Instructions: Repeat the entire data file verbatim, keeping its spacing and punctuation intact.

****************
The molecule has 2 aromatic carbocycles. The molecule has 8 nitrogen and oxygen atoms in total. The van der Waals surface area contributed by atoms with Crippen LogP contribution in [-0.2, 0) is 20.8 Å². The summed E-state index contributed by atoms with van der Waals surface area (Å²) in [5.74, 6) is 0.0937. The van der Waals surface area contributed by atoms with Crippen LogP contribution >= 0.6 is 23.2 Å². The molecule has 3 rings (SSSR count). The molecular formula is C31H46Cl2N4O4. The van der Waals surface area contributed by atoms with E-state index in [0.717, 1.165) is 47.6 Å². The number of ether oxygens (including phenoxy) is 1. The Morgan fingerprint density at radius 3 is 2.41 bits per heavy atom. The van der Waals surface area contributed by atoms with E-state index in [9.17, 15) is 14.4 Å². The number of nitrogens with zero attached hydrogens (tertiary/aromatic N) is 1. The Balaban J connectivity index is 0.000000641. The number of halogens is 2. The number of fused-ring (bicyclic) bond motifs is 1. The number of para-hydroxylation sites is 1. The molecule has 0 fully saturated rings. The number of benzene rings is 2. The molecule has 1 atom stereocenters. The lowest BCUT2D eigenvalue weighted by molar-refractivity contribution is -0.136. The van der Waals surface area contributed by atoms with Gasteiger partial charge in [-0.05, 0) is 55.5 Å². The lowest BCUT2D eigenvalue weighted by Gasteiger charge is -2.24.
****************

The molecule has 2 aromatic carbocycles. The molecule has 8 nitrogen and oxygen atoms in total. The van der Waals surface area contributed by atoms with Crippen LogP contribution in [-0.2, 0) is 20.8 Å². The summed E-state index contributed by atoms with van der Waals surface area (Å²) in [5.74, 6) is 0.0937. The van der Waals surface area contributed by atoms with Crippen LogP contribution >= 0.6 is 23.2 Å². The molecule has 3 rings (SSSR count). The molecular formula is C31H46Cl2N4O4. The van der Waals surface area contributed by atoms with E-state index in [0.717, 1.165) is 47.6 Å². The number of ether oxygens (including phenoxy) is 1. The Morgan fingerprint density at radius 3 is 2.41 bits per heavy atom. The van der Waals surface area contributed by atoms with E-state index in [9.17, 15) is 14.4 Å². The number of nitrogens with zero attached hydrogens (tertiary/aromatic N) is 1. The Balaban J connectivity index is 0.000000641. The number of halogens is 2. The number of fused-ring (bicyclic) bond motifs is 1. The number of para-hydroxylation sites is 1. The molecule has 0 fully saturated rings. The number of benzene rings is 2. The molecule has 1 atom stereocenters. The lowest BCUT2D eigenvalue weighted by molar-refractivity contribution is -0.136. The van der Waals surface area contributed by atoms with Gasteiger partial charge in [-0.05, 0) is 55.5 Å². The lowest BCUT2D eigenvalue weighted by Gasteiger charge is -2.24.